Ever since exploding as a bonafide pop superstar in 1979, Gary Numan has forged a musical career that has since left a spasmodic contrail soaring and stuttering throughout the past thirty years of musical history. After releasing a series of albums that have gone on to accumulate deep reverence as harbingers of the electro genre, the momentum stalled as Gary’s passionate fanbase of ‘Numanoids’ scaled back in numbers, but remaining ever-fervent in worship, while enduring a mixed bag of critical response. Though still maintaining a steady output of industrial compositions in the 2000s, recent touring success has stemmed from a series of commemorative shows marking the 30th anniversary of his earlier works, culminating in recreating arguably his most lauded work, 'Pleasure Principle', live in full.
However it seems reliving former glories is a notion that the man himself struggles to come to terms with at times. "I genuinely believe that we should not remain popular or respected for something that I did thirty years ago," Gary states frankly. "While I go out and enjoy doing every show, I still believe that the album that I put out next, that any sort of ongoing career I have should be based on that album, and the one after that, and the one after that. And if any of those albums are shit, you should dig a hole and put me in it."
Though dating back more than three decades, Pleasure Principle does possess a sense of timeless quality, thanks in great deal to the overwhelming resurgence of electro pop. "Ah well actually it doesn't feel timeless to me," Gary laughs heartily.
"It's a bit of a weird one. When I listen back to Pleasure Principle, especially with doing the tour over the last few years, I'd have to say I've grown to like it and become quite proud of it - because I hadn't really been like that before.
"I'd sort of looked at it from a producer's point of view and thought, 'Oh, we could have done so much more with it than what I did at the time.'" he muses. "Those people that are making new albums now that sound like what people were doing for the first time thirty years ago, I don't really get that," he ponders. "I find it so surprising that people want to stick to 'plinky plonky' little popcorn noises. All the [production] presets are a big part of that - where's the challenge? Where's the skill?" he queries.
In showcasing Pleasure Principle to a new generation of fans, some of whom take heed from The Mighty Boosh's Vince Noir and his rampant fandom, the dilemma arises in just how to present the work in a modern context.
It's a challenge that Gary, a proponent of music technology modernity, thought long and hard about. "One of the decisions I had to make when we started touring and doing the album live again is should we take advantage of all these technologies. Do we do it as though the album came out now, if we recorded again? Or do I keep it true to the original?" he queries.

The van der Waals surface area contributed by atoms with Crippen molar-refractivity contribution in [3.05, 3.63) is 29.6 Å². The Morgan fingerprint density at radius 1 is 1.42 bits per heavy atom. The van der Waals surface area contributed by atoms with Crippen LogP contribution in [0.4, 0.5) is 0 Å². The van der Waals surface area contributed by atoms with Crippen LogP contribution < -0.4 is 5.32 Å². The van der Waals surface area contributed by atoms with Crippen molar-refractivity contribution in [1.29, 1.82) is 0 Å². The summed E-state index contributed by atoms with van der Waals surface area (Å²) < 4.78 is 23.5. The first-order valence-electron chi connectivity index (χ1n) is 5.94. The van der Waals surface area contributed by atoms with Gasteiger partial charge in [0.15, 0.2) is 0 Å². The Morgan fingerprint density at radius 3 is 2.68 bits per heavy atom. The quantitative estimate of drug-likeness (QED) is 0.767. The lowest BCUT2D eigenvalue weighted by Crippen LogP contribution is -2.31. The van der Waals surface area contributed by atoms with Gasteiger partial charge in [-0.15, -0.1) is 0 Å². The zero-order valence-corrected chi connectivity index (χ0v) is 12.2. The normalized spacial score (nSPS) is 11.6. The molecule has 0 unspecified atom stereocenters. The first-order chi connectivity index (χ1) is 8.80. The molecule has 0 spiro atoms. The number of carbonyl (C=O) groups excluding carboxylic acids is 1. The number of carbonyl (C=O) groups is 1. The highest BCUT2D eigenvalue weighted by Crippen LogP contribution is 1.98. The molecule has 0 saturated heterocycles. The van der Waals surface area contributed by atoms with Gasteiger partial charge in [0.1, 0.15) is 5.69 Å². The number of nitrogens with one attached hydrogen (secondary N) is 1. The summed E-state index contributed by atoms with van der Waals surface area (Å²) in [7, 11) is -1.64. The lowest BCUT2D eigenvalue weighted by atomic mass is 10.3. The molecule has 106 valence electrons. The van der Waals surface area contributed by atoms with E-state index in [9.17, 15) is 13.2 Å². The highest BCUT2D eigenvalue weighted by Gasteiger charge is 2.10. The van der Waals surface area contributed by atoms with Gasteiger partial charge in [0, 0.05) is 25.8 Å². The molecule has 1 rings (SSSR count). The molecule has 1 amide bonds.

"I kind of battled with that for a little bit until I decided that no, it's meant to be the 30th anniversary of that album. It's not the anniversary of us making a new one.
"So I tried to keep it original, as things were. I do struggle with it a little bit, because you are singing songs that are thirty years old… as they were thirty years ago, so it sort of grates a little bit just thinking 'Oh this could be so much more powerful now.' When I'm doing my normal shows, I still do some of these songs. But they're massive new versions," he grins.
"But in celebrating this album, I feel that it has to be kept true to the original album. Like when we do Films, it just doesn't have the power that it has when we do it conventionally in the other shows. I know it could be better, but people just go, 'Oh, this isn't like the album,' but I dunno."
While there's a lot not to like about the notoriously scathing British media, we can pay credit where credit's due for inadvertently playing an unwitting part in the dawn of electronic music, as Gary recounts. "When Replicas came out it hit number one here [in the UK], and there was quite an anti reaction to it in the media, the music press in particular. They really didn't get the whole electronic thing and just didn't get what I was doing at all.
"The thing with electronic music then was, 'Is it real music?' It didn't have any guitar on it, it wasn't 'properly written' and all that sort of stuff. I was reacting against that quite a bit. I purposely didn't put any guitars in it to prove a point. It gave it a sound, a production style, which it wouldn't have had if I did put guitars on it.
"Now it is what it is, all because of this childish reaction to what the press had said about the debut [Tubeway Army]. I was just doing it just because some little shit in the media had slagged off the album before," he laughs. "So I'm afraid it wasn't a high musical ideal that I was aiming for, just a childish reaction to some bad press.
"When I was making it, at no point did I sit down and think that 'this is gonna make a difference, people are going to listen to this and it's going to change things.' I never thought about that at all. It's been a very, very pleasant surprise as the years have gone by, especially recently, to see the albums pop back up again. It's very rewarding to hear just how much of an effect it's had."
The ever incredible GARY NUMAN returns to Australia to perform his revolutionary landmark album The Pleasure Principle in full – and as it was made to sound – along with special guests Severed Heads (coming out of retirement for this tour) and Motor at The Forum this Saturday May 14. Tickets from ticketmaster.com.